His first two end-zone interceptions were the result of underthrown passes. This time Carr was out-snookered.

With the Chargers leading, 20-3, the Raiders had a first-and-goal on the 1-yard line. Run the ball, right? The Raiders lined up with three tight ends and Carr faked a handoff to Marshawn Lynch. Carr kept the ball and saw tight end Derek Carrier, apparently beating man coverage by safety Adrian Philip along the back of the end zone. But as Carr threw, defensive end Melvin Ingram III dropped straight back in the middle of the end zone and the ball went right to him.

​ "We haven't thrown the ball in a goal-to-go situation all year," Gruden said. "It was first-and-goal, the decision there was to throw it. If it isn't open, you throw it away. It didn't work out."

"It's tough," Carr said. "I wasn't trying to force it or anything like that. I saw a guy win (against his man) and tried to throw it to him. But they made a play, and that was the one I wish I had back today."

Carr then shared a look into his frame of mind, his psyche when games get intense.

"You have to tell me to calm down before you have to get me going, that has always been a problem of mine," he admitted. "It's not a problem, more of a weakness."

Sematics? Isn't a weakness a problem?

"I just always try doing too much, Carr added. "It is not out of a bad heart it's just that I want to win so bad. Sometimes, it gets me caught up like on that bad play with the interception. I will have a whole bunch of reps before I am doing the right thing.

"I tell myself calm down and do the right thing and then we move the ball and score a touchdown. If we didn't get the ball back, that would have hurt a lot but to get the ball back and say let's just do what we have been doing and let's score. I definitely press and it's me trying to force something when I don't have to do that."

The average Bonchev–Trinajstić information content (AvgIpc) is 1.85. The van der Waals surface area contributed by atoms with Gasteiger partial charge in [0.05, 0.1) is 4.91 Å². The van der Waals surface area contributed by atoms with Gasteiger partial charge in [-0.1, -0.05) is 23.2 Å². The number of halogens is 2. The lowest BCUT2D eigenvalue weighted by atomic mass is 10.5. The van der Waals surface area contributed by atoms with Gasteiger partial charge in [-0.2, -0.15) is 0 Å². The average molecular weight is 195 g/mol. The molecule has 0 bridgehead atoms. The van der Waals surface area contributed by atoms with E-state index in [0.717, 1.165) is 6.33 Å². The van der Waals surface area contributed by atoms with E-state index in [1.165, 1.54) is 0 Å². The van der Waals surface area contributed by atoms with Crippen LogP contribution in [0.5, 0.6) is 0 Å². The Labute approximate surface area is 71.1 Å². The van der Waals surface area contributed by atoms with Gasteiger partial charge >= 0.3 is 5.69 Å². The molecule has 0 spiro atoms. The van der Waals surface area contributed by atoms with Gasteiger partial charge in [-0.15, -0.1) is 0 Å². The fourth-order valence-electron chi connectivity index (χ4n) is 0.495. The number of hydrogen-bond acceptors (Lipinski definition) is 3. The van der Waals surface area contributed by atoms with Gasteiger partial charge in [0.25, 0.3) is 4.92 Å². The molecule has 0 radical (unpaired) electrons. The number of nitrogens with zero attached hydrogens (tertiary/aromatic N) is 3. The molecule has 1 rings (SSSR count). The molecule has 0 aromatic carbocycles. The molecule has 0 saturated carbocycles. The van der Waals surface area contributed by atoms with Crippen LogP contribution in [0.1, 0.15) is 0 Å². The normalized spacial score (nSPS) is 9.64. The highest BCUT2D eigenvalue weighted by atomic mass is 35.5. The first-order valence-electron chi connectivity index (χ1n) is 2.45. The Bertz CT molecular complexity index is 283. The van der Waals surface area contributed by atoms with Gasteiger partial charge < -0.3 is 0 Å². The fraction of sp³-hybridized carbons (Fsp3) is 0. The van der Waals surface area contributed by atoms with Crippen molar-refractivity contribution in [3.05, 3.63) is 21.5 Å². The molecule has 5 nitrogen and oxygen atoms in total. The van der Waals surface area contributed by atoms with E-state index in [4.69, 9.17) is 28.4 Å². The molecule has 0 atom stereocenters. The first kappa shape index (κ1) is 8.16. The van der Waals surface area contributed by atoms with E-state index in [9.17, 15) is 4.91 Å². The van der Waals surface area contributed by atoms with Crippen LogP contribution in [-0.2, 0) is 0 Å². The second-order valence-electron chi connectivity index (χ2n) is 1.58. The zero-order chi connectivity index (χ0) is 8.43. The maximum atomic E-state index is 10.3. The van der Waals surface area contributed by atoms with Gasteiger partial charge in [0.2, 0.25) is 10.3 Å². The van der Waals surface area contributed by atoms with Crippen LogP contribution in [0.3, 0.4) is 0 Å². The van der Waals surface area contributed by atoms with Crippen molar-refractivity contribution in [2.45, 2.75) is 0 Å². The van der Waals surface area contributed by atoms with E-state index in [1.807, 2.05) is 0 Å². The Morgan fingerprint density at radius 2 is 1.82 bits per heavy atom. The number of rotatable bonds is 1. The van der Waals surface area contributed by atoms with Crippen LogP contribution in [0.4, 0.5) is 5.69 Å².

Sounds like lesson to be learned is the old saw about discretion being the better part of valor.

The fact that they decided to throw is debatable.But wait, there's mores.

Lynch, a decoy on this play, was famously ignored in Super Bowl XLIX when Seattle was on the 1-yard line and opted to throw, which resulted in an interception by the Patriots to seal the Lombardi Trophy. After Sunday's interception, lynch was obviously agitated and threw his helmet.

"I done seen it happen to me on the game's biggest stage," Lynch told ESPN. "Now it's happened in a regular-season game. It's alright, though."

Chargers defensive coordinator Gus Bradley used the versatile talents of Ingram and rookie safety Derwin James to foil the Raiders' ability to dictate matchups, their favorite ploy in the passing game. Ingram finished with seven tackles, one sack and the interception. James had five tackles and was all over the field.

In Carr's defense, the offense Sunday was not the same as the one that went into the game No. 2 in the NFL with 441.8 yards per game, then managed only 289.

Right tackle Donald Penn went on injured reserve (groin_). So rookie third-round draftee Brandon Parker made his first start. Parker actually seemed to do a decent job.

The Raiders' offensive line seemed to be hurt more by the loss of injured left guard, Keleche Osemele, who was replaced by Jon Feliciano, a fourth-year pro. He and rookie left tackle Kolton Miller did not seem to sync up well. Miller did well until Sunday, when he gave up three sacks while playing with a right knee injury.

The Raiders leave for London Thursday and will play the Seattle Seahawks Sunday. After beating the 49ers and Raiders back-to-back, the Chargers visit the Cleveland Browns next.